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Britain’s new leader Liz Truss says it’s fair to give more money back to society’s wealthiest people 

September 5, 2022, 10:48 AM UTC
Liz Truss is seen outside 10 Downing Street, the U.K. Prime Minister's official residence.
Liz Truss, pictured in April 2022, is the favorite to replace Boris Johnson as Britain's Prime Minister.
Wiktor Szymanowicz—Future Publishing/Getty Images

The U.K. is in the throes of its deepest cost of living crisis for decades, piling pressure on the country’s incoming leader to bolster the floundering economy.

Liz Truss, a senior lawmaker in the Conservative party and a member of Boris Johnson’s cabinet, was announced as the new prime minister and party leader on Monday, beating rival Rishi Sunak by around 21,000 votes.

She will officially replace Johnson on Tuesday.

Truss has centered her leadership campaign around tax-cutting policies, pledging to scrap a rise in the national insurance levy—a form of income tax that pays for certain state-funded benefits like pensions and maternity allowance—as well as an increase in corporation tax.

“I will deliver a bold plan to cut taxes and grow our economy,” she said in a speech after winning the leadership race on Monday.

However, according to economic research organization the Institute for Fiscal Studies, Truss’s proposed tax cuts will “primarily benefit higher-income households.”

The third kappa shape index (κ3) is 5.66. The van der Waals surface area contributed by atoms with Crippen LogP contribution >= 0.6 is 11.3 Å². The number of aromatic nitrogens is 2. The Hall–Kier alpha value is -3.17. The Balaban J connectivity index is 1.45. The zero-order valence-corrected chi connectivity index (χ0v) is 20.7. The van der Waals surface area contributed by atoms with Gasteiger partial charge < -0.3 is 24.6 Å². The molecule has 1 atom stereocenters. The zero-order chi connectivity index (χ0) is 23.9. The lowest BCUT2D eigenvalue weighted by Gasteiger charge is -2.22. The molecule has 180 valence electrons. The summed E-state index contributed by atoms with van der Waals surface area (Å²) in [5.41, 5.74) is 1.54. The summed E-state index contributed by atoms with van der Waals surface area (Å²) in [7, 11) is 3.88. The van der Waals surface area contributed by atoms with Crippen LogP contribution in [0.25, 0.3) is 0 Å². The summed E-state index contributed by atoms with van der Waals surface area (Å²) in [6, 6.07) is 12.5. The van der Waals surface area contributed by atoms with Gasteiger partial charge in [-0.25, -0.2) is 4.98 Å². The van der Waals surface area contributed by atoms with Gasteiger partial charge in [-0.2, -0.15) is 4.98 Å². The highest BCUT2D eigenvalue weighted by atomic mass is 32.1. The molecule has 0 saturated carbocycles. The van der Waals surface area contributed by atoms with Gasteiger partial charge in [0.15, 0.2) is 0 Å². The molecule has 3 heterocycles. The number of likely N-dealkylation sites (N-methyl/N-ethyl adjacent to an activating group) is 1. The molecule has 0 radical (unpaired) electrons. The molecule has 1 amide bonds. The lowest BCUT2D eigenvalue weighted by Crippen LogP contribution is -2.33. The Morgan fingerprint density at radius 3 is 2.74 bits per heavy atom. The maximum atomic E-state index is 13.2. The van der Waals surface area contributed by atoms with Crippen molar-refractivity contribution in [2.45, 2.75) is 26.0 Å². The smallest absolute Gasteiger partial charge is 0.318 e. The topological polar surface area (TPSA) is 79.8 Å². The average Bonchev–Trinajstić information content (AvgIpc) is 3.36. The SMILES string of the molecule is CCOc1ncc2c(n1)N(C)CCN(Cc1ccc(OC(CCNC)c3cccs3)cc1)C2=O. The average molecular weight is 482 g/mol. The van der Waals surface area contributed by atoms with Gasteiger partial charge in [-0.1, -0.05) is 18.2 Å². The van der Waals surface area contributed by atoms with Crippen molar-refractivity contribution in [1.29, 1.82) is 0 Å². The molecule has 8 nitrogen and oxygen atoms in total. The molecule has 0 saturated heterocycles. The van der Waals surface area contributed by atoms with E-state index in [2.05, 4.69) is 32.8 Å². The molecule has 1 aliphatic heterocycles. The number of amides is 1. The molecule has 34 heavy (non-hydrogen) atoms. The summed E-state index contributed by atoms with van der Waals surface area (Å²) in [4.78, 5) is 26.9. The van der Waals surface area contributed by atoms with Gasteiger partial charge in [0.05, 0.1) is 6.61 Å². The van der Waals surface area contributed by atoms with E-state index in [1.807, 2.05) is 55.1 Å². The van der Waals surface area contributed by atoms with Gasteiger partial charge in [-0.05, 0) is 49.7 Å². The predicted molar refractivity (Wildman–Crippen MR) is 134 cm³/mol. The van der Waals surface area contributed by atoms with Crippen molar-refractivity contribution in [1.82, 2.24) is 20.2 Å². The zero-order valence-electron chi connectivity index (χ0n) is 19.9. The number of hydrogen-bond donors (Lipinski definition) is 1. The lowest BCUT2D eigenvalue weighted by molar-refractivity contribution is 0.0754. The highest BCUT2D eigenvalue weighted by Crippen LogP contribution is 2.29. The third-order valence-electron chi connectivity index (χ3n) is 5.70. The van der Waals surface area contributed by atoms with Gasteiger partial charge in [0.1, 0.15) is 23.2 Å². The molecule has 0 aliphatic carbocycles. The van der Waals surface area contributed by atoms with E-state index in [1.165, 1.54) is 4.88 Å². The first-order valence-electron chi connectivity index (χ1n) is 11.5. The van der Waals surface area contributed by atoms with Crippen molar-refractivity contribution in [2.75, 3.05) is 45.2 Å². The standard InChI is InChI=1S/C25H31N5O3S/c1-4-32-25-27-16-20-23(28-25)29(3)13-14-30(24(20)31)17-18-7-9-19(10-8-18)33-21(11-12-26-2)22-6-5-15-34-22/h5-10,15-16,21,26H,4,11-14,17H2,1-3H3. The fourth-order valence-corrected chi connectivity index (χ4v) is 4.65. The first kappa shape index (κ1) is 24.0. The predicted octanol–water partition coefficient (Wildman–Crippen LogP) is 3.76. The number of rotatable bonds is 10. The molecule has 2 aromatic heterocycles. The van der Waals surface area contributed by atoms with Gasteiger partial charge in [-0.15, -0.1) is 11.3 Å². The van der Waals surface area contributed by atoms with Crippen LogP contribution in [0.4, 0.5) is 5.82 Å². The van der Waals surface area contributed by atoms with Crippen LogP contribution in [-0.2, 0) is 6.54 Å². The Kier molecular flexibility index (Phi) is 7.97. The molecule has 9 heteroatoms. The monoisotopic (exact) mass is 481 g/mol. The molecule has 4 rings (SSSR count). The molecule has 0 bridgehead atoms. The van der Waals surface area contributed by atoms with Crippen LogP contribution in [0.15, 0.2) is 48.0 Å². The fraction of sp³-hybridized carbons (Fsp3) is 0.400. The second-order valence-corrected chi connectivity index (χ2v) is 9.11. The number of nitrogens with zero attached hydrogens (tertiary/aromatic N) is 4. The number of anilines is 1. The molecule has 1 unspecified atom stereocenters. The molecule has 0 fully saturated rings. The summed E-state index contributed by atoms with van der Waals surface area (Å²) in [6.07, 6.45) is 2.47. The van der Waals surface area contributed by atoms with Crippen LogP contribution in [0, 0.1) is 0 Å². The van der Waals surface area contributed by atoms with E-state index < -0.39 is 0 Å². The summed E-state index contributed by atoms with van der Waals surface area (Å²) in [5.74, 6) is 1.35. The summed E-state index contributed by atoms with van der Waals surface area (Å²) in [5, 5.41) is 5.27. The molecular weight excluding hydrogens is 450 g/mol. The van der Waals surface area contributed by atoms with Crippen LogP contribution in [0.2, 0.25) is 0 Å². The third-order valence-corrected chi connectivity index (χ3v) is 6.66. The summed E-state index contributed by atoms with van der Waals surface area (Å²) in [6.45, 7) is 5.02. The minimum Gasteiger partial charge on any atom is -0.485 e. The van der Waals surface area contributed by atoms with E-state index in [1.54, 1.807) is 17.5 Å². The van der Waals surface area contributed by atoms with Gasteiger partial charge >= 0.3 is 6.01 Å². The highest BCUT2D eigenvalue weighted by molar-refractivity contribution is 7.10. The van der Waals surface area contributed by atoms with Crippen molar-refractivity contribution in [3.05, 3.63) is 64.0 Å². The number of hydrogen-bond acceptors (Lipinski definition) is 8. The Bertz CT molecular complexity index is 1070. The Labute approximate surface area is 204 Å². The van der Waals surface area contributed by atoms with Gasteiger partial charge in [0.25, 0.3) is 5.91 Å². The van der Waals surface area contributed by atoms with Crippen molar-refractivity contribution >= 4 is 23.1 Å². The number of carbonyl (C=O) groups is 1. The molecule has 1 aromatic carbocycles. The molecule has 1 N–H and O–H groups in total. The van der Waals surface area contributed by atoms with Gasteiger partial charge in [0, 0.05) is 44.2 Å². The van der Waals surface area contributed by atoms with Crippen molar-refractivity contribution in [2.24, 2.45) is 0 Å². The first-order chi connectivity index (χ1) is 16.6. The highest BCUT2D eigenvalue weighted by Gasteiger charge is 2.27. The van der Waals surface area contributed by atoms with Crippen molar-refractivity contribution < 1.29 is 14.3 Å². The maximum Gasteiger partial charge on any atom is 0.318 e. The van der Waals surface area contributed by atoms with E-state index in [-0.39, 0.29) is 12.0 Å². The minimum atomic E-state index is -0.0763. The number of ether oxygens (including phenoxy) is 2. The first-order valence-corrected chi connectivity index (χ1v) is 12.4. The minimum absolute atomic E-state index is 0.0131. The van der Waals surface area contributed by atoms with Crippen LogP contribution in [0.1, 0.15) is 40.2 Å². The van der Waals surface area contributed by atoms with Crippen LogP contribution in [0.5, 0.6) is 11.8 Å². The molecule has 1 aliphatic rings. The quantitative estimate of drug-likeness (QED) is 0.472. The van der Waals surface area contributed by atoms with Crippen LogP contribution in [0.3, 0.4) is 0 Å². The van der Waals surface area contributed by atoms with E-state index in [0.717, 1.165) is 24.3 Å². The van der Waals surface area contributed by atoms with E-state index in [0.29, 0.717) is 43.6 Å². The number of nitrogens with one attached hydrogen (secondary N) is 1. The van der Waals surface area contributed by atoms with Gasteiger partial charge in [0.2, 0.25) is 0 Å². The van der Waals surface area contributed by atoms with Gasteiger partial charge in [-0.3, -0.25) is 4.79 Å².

Speaking to BBC program Sunday with Laura Kuenssberg over the weekend, Truss defended her plans and criticized the idea of focusing policies on income distribution.

“To look at everything through the lens of redistribution I believe is wrong because what I’m about is growing the economy and growing the economy benefits everybody,” she said, arguing that “it is fair” to give higher earners more money back via tax cuts than those with smaller incomes.

Leadership rival Sunak, who served as Johnson’s finance minister, said during the same show that the government needed to “focus the most help on the most vulnerable.”

Truss’s proposals on slashing tax have already been widely criticized as “regressive” plans that are based on “very out of date” forecasts.

An analysis by The Guardian last month found that her plans could cost £50 billion ($57 billion) per year while failing to help Britain’s poorest cope with rising prices.

Cost of living crisis

The U.K.’s new prime minister was not selected by the British public, but was chosen by around 160,000 Conservative Party members.

Truss, who secured 57.4% of the vote, will now be tasked with addressing the country’s rapidly escalating cost of living crisis.

Last week, Britain’s energy regulator announced it was increasing its cap on consumer energy bills by 80% in October. In April, British energy costs more than doubled.

According to charity National Energy Action, energy bills in the U.K. will have risen by 170% year-on-year in October, with 8.9 million people projected to be pushed into fuel poverty.

Energy costs have been pushed up across Europe as the continent looks to reduce its reliance on Russian gas after the invasion of Ukraine, and wholesale natural gas prices had already spiked to record highs in the region due to low inventories and increasing demand as countries emerged from COVID lockdowns.

Britain’s reliance on gas as an energy source has seen it hit particularly hard by Europe’s rising prices.

The U.K. government has taken some steps to ease the energy crisis, including a £400 energy grant for every household as well as approving a one-off windfall tax of £5 billion on energy firms.

Earlier this monthGoldman Sachs warned that U.K. inflation could hit 22% in January if energy prices continue to spiral out of control.

Alongside soaring energy costs, food prices increased in August at the fastest rate since the 2008 financial crisis, according to the British Retail Consortium.

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